According to McKinsey Research, women hold 53 percent of corporate entry-level jobs. That percentage drops to 37 percent for mid-management positions and 26 percent for vice presidents and senior managers. Are women dropping out? Or just not making it? When published, a recent survey stirred considerable controversy over the finding that fewer women than men acknowledge being highly ambitious. But that finding simply begs the question of why. Have women “dropouts” really lost ambition? Or are they redefining success? Many men tend to think of success in terms of a business culture reminiscent of the “Mad Men” era. Women, on the other hand, seem to be seeking more than just the C-suite—women are redefining success and realigning what it means to be ambitious.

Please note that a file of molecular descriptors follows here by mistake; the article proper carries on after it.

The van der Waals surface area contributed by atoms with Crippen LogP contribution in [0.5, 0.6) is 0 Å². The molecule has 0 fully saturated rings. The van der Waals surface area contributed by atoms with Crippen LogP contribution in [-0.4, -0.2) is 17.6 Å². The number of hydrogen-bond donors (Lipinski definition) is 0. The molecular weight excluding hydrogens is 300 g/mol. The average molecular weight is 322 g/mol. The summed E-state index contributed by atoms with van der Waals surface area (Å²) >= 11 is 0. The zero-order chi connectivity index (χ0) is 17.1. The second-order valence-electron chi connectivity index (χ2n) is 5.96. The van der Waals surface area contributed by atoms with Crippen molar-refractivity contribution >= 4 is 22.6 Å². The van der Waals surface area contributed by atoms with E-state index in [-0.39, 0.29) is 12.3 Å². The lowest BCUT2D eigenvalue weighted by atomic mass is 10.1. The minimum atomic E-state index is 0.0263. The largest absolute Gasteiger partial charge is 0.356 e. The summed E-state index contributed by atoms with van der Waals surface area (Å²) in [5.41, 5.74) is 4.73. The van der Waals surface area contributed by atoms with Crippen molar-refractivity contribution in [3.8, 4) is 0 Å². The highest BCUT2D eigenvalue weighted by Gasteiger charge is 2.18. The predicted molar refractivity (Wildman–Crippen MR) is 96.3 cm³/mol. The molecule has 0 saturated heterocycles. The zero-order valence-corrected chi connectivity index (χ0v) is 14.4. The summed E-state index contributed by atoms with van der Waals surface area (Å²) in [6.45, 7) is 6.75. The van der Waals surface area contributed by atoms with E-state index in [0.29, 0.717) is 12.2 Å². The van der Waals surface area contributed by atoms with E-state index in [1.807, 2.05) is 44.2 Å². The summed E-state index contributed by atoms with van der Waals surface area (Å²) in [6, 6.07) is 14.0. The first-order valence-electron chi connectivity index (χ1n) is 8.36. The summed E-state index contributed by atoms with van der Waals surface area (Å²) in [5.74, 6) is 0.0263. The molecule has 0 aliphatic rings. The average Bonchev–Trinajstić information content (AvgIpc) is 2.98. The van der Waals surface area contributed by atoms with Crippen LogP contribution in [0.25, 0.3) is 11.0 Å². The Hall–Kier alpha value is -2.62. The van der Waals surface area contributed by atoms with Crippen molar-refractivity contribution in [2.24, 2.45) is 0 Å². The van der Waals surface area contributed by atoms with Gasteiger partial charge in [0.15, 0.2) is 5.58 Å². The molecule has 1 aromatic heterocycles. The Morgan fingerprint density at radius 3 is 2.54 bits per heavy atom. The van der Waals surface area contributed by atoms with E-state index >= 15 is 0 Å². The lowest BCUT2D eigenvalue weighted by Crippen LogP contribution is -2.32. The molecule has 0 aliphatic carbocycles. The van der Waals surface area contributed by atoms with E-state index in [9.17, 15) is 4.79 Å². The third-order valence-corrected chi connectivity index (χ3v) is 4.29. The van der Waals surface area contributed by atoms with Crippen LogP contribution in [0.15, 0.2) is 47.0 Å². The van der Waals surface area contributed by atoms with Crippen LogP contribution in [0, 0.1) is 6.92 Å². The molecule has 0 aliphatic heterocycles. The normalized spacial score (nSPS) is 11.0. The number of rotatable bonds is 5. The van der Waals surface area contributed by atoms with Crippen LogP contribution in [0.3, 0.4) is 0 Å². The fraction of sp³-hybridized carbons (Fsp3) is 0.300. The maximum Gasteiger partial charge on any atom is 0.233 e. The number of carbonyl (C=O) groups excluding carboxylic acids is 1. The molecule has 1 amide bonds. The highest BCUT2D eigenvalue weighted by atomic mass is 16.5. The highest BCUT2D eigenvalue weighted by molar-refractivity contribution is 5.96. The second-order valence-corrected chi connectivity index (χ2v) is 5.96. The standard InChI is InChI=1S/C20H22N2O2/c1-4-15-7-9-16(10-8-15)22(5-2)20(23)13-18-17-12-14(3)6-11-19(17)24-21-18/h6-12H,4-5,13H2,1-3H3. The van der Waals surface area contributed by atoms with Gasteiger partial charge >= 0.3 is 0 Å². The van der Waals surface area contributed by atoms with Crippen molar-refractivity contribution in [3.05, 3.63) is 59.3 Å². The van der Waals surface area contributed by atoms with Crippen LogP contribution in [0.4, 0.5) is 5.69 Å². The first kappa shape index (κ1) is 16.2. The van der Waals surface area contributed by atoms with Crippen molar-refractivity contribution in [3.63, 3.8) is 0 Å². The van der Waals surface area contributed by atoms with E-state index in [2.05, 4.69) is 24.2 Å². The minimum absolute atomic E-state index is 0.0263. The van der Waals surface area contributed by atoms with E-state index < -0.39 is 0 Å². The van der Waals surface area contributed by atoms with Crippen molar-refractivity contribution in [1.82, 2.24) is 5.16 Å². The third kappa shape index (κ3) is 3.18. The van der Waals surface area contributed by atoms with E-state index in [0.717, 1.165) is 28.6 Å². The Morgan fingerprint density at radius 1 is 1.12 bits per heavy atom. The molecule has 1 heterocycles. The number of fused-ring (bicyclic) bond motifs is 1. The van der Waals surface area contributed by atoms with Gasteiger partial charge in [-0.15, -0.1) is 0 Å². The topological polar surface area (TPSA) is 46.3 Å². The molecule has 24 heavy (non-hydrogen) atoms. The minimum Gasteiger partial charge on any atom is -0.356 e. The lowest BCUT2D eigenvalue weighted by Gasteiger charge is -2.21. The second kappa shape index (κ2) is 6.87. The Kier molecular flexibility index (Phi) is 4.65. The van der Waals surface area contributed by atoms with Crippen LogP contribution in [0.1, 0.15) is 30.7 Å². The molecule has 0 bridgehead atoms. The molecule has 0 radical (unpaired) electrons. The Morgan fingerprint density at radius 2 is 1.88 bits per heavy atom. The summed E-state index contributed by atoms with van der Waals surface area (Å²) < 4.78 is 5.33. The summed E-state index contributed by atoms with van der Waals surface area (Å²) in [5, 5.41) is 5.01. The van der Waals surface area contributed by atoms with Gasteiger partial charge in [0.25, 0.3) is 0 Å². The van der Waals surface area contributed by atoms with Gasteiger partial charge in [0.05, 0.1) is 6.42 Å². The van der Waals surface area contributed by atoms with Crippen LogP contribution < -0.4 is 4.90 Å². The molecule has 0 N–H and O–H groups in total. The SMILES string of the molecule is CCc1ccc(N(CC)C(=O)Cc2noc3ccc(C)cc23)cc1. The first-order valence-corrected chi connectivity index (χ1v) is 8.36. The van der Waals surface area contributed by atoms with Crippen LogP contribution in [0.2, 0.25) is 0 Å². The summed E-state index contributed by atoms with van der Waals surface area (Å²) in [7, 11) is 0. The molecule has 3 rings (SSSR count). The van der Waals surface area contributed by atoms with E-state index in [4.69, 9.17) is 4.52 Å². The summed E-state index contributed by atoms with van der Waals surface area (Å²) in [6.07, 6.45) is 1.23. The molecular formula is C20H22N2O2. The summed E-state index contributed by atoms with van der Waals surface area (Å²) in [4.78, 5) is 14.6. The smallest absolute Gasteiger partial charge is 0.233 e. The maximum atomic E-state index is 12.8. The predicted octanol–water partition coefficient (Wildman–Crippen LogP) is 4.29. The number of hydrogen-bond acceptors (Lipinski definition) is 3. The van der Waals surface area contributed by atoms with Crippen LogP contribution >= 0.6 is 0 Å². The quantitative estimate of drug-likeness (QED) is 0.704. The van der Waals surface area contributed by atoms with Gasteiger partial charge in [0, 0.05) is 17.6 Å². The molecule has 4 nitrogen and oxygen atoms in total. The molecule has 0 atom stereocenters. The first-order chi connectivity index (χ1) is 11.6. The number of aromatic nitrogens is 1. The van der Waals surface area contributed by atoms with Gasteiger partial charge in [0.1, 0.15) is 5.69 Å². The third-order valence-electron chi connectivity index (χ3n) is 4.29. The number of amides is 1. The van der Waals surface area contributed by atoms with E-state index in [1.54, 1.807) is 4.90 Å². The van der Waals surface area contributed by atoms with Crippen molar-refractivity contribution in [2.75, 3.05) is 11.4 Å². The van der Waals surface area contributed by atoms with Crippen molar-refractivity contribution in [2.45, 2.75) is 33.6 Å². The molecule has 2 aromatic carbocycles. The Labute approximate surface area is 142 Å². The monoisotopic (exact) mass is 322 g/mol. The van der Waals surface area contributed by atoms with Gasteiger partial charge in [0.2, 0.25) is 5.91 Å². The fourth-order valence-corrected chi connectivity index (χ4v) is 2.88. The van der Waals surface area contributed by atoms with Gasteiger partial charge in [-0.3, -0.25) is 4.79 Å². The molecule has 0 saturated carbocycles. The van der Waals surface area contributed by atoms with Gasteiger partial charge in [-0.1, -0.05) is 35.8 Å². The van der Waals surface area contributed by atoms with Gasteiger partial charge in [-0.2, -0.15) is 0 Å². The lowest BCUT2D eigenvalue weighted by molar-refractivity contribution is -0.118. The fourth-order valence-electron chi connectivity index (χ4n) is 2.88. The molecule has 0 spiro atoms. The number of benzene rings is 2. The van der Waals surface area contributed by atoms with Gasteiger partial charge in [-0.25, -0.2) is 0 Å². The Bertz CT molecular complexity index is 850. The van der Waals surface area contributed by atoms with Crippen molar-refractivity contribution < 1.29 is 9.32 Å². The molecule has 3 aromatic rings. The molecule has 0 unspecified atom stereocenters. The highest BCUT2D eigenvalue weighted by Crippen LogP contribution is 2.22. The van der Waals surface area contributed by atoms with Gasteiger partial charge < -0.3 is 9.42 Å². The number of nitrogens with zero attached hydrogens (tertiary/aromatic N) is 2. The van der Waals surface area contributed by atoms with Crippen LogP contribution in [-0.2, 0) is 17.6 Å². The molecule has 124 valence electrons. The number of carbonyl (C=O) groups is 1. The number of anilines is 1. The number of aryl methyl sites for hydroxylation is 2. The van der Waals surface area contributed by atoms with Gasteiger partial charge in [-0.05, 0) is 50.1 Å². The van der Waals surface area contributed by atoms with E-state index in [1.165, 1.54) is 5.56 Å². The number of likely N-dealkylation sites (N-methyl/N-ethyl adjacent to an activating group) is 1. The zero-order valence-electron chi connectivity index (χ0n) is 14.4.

Recent headlines have riveted the female population, calling the ambition of women into question. The fervor was sparked by a poll conducted by TIME and Real Simple magazines on how men and women define success and ambition. According to the survey, 51 percent of men and 38 percent of women describe . .. . Read More
Yes, nutrition can potentially affect libido, the desire for sexual activity. Several factors related to nutrition can impact libido: Inadequate intake of certain nutrients can contribute to decreased libido. For […]Read More
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